A thank you to Ms. Perry and Ms. Mansfield

Last week I had the honor and pleasure of spending a week in log cabin up near Steamboat Springs, Colorado. My neighbors were some horses, deer, elk and a bear. And every day, this was my studio.

I was in Residence at Perry-Mansfield, the 100+year old performing arts camp founded by Smith College alumni Charlotte Perry and Portia Mansfield. Agnes de Mille was here, and legend has it a square dance in town inspired Rodeo. Merce was here too, as well as Jose Limon, Hanya Holm, and Doris Humphrey. Walking through this idyllic environment, with the knowledge of the incredible creative minds who had been there before, the sense of isolation that comes with being a dance creator washed away. At any given meal time, just sit at any communal table. Not only would you be enjoying the most delicious food ever served at a camp, seriously challenging the notion of “camp food,” you could count on a random conversation about art, process, and teaching to inspire.

Working with dancers from the “PPI” – Pre-Professional Intensive, I crafted a new work. These dancers were open, eager, and soaked up theories on technique, movement and creation. They pushed themselves hard, and their love of dance was a reminder of why I do what I do. Dancers from all over the country with diverse backgrounds come together in almost instant community, that’s what a common goal and love can do.

An added bonus of this week was having Ilana Goldman and Gabe Williams to assist me in the process. Both danced in Imagery projects for years, Gabe and I actually performed together in one of my early works. Accomplished artists and wonderful teachers, it was lovely to connect with them again artistically and to see the integrity with which they coached the PPIs.

This week was special in ways I never imagined. If you don’t know this camp, check it out. For more of the history, click here. You can even adopt-a-cabin at the camp, helping to support the camp’s infrastructure so this fantastic resource can energize artists for another 100 years.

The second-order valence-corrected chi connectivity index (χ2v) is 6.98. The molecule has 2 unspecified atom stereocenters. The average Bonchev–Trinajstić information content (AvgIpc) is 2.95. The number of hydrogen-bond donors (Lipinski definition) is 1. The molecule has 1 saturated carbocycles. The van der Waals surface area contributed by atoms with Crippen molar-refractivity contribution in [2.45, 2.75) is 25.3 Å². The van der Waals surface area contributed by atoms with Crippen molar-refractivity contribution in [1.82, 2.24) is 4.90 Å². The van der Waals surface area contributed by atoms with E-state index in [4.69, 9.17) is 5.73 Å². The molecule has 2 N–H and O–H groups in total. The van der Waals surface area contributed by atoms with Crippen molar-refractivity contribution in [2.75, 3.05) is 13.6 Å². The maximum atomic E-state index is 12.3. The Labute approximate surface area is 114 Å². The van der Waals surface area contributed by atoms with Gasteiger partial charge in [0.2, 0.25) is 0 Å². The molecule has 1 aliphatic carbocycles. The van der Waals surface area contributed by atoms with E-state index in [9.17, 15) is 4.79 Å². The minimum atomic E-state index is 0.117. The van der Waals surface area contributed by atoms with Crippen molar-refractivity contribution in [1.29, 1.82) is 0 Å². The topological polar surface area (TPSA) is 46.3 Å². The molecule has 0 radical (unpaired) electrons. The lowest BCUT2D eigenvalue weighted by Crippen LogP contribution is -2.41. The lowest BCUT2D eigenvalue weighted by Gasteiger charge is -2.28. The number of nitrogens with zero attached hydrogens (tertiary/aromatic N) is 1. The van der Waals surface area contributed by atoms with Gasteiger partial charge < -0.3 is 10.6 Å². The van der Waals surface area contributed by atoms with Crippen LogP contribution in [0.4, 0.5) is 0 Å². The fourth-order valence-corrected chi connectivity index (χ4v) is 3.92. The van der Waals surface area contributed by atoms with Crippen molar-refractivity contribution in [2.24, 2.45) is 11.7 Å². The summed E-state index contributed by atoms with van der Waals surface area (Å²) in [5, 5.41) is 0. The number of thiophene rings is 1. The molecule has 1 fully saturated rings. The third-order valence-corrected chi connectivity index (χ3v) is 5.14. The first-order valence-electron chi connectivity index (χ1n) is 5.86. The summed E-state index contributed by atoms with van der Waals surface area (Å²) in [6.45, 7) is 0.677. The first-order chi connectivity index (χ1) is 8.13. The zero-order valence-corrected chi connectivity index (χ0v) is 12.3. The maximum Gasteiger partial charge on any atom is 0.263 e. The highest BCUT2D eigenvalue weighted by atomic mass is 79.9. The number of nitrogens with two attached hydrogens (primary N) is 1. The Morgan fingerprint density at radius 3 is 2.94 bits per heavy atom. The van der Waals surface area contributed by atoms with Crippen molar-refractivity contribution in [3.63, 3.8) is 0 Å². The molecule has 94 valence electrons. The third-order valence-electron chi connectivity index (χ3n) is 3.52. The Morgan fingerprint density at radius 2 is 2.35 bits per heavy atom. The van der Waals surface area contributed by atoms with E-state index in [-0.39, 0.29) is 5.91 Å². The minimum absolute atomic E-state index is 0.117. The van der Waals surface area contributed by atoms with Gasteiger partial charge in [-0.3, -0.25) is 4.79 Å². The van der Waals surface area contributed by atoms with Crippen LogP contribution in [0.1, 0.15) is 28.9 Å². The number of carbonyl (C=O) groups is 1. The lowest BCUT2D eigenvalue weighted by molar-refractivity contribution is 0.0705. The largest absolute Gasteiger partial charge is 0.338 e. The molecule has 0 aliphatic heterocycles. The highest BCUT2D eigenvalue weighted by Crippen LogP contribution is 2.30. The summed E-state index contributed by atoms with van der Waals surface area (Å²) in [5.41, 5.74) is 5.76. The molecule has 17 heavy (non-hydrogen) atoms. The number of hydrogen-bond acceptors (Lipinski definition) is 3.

To Ms. Perry and Ms. Mansfield, true visionaries, I owe you a debt. Thank you for what you created.



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    Gazing into the Music Mirror

    Guest blog by SKETCH 4 composer Kevin Keller

    “How should we get started?” was the question that Amy Seiwert and I both pondered on the day that we found out about our New Music USA grant. The project was titled “Sketch 4 | Music Mirror”, and the idea was to see how two different choreographers (Amy Seiwert and Adam Hougland) would react to the same piece of music.

    I suggested that, since there was no narrative concept or “story” that we were trying to tell, perhaps we should start with photographic images. My most recent project had been a collection of piano pieces (“Nocturnes”) inspired by photographs, and it had gone very well. Since this new work was to be about 30 minutes in length, I thought 6 images would be enough. They should be images that inspired Amy and Adam, and that could be seen as “challenging” to interpret.

    Riffing off this idea, Amy suggested that she and Adam could each choose 3 images, and send them to me without showing them to each other. This way, only I would know what the images were. To make things even more fun, we decided that I wouldn’t tell Amy and Adam which musical piece corresponded with which image, nor would I tell them what the titles of the pieces were. This way, they could react to the 6 sections of music without being influenced by me, nor by each other.

    With this plan in place, off we went!

    A couple days later, I received e-mails from Amy and Adam with images attached. What I found most interesting was that the 6 images had a similar aesthetic when viewed as a set, which I would describe as “spooky”. Each photograph was visually compelling, and definitely inspiring. In fact, I could almost immediately “hear” the music coming from each one.

    The music, scored for piano and cello (my favorite combination), was composed in about 5 weeks. I’m almost ashamed to admit this, but the project felt easy. Each time I started on a new image, the music just flowed effortlessly. I think this is because the images that Amy and Adam gave to me were so inspiring.

    I can’t wait to show the images to Amy and Adam, and tell them how each one inspired the music. But until the premier in July, that’s my secret!

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